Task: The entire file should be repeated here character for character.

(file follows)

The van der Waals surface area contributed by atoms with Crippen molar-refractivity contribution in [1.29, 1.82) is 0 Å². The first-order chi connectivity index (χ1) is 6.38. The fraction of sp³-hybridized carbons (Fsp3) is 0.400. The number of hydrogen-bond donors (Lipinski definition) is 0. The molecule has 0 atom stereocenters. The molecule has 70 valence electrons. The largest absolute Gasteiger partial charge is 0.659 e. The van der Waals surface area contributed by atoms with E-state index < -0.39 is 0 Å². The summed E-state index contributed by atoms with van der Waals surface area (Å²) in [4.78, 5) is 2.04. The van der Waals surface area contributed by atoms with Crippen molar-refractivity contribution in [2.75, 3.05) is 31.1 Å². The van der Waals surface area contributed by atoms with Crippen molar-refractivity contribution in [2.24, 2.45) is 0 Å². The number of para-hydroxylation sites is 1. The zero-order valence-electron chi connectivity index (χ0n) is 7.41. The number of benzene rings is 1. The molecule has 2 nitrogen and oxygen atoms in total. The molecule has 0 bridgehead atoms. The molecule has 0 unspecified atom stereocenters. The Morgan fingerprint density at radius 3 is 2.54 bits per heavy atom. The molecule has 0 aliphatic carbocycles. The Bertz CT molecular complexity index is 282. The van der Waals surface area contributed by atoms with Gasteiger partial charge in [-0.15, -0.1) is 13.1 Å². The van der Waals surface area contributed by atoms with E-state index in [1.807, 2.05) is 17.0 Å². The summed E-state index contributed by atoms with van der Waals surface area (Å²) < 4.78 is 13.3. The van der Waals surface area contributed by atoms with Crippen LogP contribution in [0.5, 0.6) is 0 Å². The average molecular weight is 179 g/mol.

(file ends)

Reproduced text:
The van der Waals surface area contributed by atoms with Crippen molar-refractivity contribution in [1.29, 1.82) is 0 Å². The first-order chi connectivity index (χ1) is 6.38. The fraction of sp³-hybridized carbons (Fsp3) is 0.400. The number of hydrogen-bond donors (Lipinski definition) is 0. The molecule has 0 atom stereocenters. The molecule has 70 valence electrons. The largest absolute Gasteiger partial charge is 0.659 e. The van der Waals surface area contributed by atoms with E-state index < -0.39 is 0 Å². The summed E-state index contributed by atoms with van der Waals surface area (Å²) in [4.78, 5) is 2.04. The van der Waals surface area contributed by atoms with Crippen molar-refractivity contribution in [2.75, 3.05) is 31.1 Å². The van der Waals surface area contributed by atoms with Crippen molar-refractivity contribution in [2.24, 2.45) is 0 Å². The number of para-hydroxylation sites is 1. The zero-order valence-electron chi connectivity index (χ0n) is 7.41. The number of benzene rings is 1. The molecule has 2 nitrogen and oxygen atoms in total. The molecule has 0 bridgehead atoms. The molecule has 0 unspecified atom stereocenters. The Morgan fingerprint density at radius 3 is 2.54 bits per heavy atom. The molecule has 0 aliphatic carbocycles. The Bertz CT molecular complexity index is 282. The van der Waals surface area contributed by atoms with Gasteiger partial charge in [-0.15, -0.1) is 13.1 Å². The van der Waals surface area contributed by atoms with E-state index in [1.807, 2.05) is 17.0 Å². The summed E-state index contributed by atoms with van der Waals surface area (Å²) < 4.78 is 13.3. The van der Waals surface area contributed by atoms with Crippen LogP contribution in [0.5, 0.6) is 0 Å². The average molecular weight is 179 g/mol.